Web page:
“I’m not an epidemiologist, but it’s been shown that this disease is most manifest when handling bodily fluid—blood, other sorts of fluids, and there is no plan right now for U.S. soldiers, sailors, airmen and Marines to do that,” Maj. Gen. Darryl Williams, the officer in charge of America’s operations center in Liberia, told reporters Thursday. “As long as you exercise basic sanitation and cleanliness sort of protocols … I think the risk is relatively low.”
I appreciate the words of MG Williams, with whom I briefly served in the 4th Infantry Division, but as the enemy has a vote, so does this virus, which we have not yet been able to contain. The only way to guarantee a Soldier or Marine doesn’t contract Ebola is by not deploying them into the “hot zone.”
I remember when a rocket hit a mess hall in Iraq and killed Soldiers — I don’t think they ever thought they’d die while eating chow on their base. And yes, a couple of days before my redeployment out of Afghanistan, a rocket hit just outside of the chow hall near the line — thankfully it was a dud. Can’t tell you how many times we had to jump out of the rack when the sirens went off in the middle of the night.
Any deployment into a combat zone has uncertainty surrounding it no matter what. Dangers abound and you don’t prepare our men and women with just four hours of training — regardless of what the enemy may be.
The Beast says, there are just over 500 military service members in West Africa, serving in Senegal and Liberia. A major part of their mission is logistics and construction: The U.S. military is building a 25-bed hospital and 17 Ebola treatment units, as well as training health-care providers in Liberia.”
“A small number of specially trained soldiers from USAMRIID are at the highest risk, and an exception to Williams’ comment that soldiers are not handling bodily fluids. These service members have been supporting a laboratory in Liberia to run Ebola tests on patient samples, but are also are highly prepared to deal with infectious diseases.”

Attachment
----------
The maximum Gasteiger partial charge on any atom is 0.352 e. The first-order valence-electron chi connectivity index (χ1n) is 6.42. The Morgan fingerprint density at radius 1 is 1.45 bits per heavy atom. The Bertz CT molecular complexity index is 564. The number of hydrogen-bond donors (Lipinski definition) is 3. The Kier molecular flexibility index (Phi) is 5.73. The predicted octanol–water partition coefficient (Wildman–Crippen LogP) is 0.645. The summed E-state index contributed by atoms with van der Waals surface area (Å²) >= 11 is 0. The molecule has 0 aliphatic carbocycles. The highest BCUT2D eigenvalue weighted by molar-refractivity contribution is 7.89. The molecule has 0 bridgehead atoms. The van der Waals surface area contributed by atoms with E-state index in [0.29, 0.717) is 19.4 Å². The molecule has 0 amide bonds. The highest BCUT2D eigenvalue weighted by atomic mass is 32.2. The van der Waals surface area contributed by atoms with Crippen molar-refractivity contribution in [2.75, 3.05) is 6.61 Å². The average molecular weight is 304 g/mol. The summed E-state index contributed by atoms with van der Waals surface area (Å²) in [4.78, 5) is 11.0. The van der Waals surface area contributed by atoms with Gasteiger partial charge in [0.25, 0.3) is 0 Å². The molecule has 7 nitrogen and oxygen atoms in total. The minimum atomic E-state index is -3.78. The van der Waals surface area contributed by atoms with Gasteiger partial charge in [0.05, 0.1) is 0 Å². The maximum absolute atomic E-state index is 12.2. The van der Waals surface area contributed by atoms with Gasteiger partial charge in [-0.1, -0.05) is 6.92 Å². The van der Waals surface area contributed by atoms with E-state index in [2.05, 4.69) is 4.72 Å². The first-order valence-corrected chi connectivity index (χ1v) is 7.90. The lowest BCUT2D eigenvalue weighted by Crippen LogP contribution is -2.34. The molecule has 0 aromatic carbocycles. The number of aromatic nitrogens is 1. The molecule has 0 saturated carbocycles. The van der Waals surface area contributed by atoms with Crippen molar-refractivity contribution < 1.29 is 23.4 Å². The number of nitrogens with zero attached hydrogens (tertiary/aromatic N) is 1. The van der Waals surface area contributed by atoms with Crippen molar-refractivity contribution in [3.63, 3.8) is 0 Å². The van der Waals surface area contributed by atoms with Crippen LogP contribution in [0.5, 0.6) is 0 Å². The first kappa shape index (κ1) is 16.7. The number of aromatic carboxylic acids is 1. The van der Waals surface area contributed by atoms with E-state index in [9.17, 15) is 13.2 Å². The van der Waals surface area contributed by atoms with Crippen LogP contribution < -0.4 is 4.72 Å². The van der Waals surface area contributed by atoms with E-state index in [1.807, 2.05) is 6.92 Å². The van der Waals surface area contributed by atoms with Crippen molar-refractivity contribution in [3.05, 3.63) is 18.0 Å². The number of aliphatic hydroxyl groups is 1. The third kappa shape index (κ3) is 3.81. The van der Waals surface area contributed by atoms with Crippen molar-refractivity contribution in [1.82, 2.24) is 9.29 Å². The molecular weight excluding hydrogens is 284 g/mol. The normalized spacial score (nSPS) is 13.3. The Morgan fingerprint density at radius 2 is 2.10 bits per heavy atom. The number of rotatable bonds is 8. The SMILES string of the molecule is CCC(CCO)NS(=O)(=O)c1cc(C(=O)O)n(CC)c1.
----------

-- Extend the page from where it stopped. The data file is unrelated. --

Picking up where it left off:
“However, the American troops in Liberia are so far living in improvised quarters in hotels and government building as well, they are also utilizing local drivers and vehicles to support their movements.”
I disagree with using our U.S. military in this type of operation — and have grave concerns with four hours of Ebola preparation training. And I always have concerns about rules of engagement (ROE) and the following warrants my concern as the Daily Beast reports, “the military acknowledges that it is currently sharing hotels and businesses with foreign nationals. “We are here with the permission of the Liberian government and we do not clear out local hotels and businesses during our stay,” said an Army spokesman. “We chose hotels with the safety of our service members in mind, and the hotel staffs monitor all employees and guests and allow us to conduct safety inspections of their facilities to ensure they meet our safety criteria.” Instead, the military spokesman focused on the precautions that they are already taking: Soldiers based in Liberia have their temperature measured several times per day, and are not permitted to shake hands.”
There are risks and then there are taking chances. We taking incredible chances with the lives of our men and women. You cannot mitigate all the risks of Ebola — certainly not with just four hours of training preparation.